It’s also easy to criticise Naughty Dog for not bringing over some of Part 2’s more interesting gameplay changes, such as being able to crawl on the floor or dodge attacks. I must admit the absence of these features is a shame, and especially takes getting used to when you’re used to the more fluid and adaptive movements of Ellie in the second game. But at the same time, these environments were designed without these features in mind, and so it makes sense why they weren’t brought across.
The best question to ask when it comes to The Last of Us Part 1 is: “who exactly is this game for?” The £70 price tag is certainly a lot pricier than we were expecting, and for those who already own the game, it sucks to see there isn’t a discounted upgrade path available.
However, the release of this game also opens this game up to many new players. The marketing push will naturally attract new players who didn’t get to play the original on PS3 or PS4, as well as the confirmed PC version which will also bring in a brand new target demographic of gamers.
ACCESSIBLE FOR ALL!
Then there’s the expanded amount of accessibility options, making the game approachable to a wider audience of people who may have bounced off the original game for its lack of accessibility. Naughty Dog has worked with world-class accessibility advocates to ensure The Last of Us Part 1 is the most accessible game the developer has created.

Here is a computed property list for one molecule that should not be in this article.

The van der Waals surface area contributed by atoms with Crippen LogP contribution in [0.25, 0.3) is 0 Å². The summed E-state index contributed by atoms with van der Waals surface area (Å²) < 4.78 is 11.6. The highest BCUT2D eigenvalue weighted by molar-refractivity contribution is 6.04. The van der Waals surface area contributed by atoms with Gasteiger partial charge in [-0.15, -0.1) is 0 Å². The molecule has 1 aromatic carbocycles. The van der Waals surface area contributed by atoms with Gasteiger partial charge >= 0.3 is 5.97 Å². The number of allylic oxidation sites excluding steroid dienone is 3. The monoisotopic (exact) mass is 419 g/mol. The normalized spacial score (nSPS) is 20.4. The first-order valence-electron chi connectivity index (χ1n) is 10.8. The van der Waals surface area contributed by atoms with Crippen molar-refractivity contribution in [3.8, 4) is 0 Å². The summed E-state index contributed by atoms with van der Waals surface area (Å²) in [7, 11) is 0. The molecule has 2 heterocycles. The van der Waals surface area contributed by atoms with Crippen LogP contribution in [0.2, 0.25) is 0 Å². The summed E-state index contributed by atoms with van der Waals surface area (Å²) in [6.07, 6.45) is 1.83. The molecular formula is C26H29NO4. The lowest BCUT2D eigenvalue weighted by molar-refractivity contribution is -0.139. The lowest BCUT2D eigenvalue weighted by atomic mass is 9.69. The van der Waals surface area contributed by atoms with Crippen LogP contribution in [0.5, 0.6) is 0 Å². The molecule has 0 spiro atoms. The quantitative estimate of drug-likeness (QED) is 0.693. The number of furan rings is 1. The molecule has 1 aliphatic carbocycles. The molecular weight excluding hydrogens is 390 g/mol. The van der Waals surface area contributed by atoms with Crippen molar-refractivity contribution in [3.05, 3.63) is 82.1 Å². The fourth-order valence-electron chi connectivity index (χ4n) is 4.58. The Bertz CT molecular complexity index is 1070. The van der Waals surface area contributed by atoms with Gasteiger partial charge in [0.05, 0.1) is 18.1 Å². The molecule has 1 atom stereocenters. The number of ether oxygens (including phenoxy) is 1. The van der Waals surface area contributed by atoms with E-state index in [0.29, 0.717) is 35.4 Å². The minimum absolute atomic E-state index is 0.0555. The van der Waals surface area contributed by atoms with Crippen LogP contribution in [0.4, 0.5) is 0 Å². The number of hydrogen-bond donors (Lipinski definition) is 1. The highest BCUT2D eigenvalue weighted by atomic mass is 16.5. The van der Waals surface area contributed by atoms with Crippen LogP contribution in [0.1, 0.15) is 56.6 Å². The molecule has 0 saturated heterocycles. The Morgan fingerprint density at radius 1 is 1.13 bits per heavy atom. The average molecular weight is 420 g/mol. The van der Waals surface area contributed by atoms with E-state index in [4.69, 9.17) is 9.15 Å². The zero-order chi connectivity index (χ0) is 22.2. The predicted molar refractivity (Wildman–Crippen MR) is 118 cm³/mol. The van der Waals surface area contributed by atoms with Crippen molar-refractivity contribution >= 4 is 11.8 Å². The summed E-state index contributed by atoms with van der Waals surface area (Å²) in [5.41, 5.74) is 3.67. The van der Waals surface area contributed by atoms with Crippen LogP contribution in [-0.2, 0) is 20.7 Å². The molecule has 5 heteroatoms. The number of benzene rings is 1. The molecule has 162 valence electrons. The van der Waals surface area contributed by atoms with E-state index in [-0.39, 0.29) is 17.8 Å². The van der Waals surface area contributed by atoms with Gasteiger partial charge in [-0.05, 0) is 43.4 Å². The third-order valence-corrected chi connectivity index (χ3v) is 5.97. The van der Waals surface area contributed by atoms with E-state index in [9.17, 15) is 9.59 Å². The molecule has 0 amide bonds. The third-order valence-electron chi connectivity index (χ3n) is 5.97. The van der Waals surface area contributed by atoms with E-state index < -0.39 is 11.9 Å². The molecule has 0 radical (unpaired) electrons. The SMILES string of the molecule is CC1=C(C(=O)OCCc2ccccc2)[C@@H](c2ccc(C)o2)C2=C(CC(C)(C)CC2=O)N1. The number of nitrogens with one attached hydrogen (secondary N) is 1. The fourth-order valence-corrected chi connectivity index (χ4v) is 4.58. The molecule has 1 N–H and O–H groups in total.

All the features from Part 2’s renowned accessibility options have made it across here, with even many more making the cut. There’s now a narrator option that describes cinematics similar to a screen-reader, and also a DualSense feature that matches haptic power to the dialogue being spoken. It’s astounding just how much care went into these features, and brings the game on par with Part 2 for how accessible it is.
This carries across to the Left Behind chapter too, which was originally a DLC level that expanded Ellie’s backstory as well as shed some new light on the relationship between herself and Joel. It’s great to see this aspect of the original has been retained, and would have been a weird omission if Naughty Dog had decided to leave it out of the remake’s launch.
THE MISSING PIECES
However, the same can’t be said for the multiplayer. The Factions modes in the original The Last of Us was a refreshing take on post-apocalyptic PvP, favouring slower-paced score-based matches that really vibed with the community.
Unfortunately, this is not present in Part 1 at all, allowing Naughty Dog to completely focus its efforts on remaking the story from the ground up. Considering the studio plans on releasing its standalone Factions game at some point in the next few years, it makes sense to not splinter the communities between multiple titles. However, it will make the wait for that new spin-off all the more impatient.
The Last of Us Part 1 is a game that doesn’t feel like it needs to exist, but I’m glad it does. Even though that outdated 2013 design still bleeds through, the visual upgrades, combat tweaks and accessibility improvements makes it feel like a brand new title. In time, this will become the de facto definitive edition of the game that will be enjoyed for generations to come.
For our The Last of Us Part 1 review, a PS5 code was supplied to GameByte by Sony Interactive Entertainment.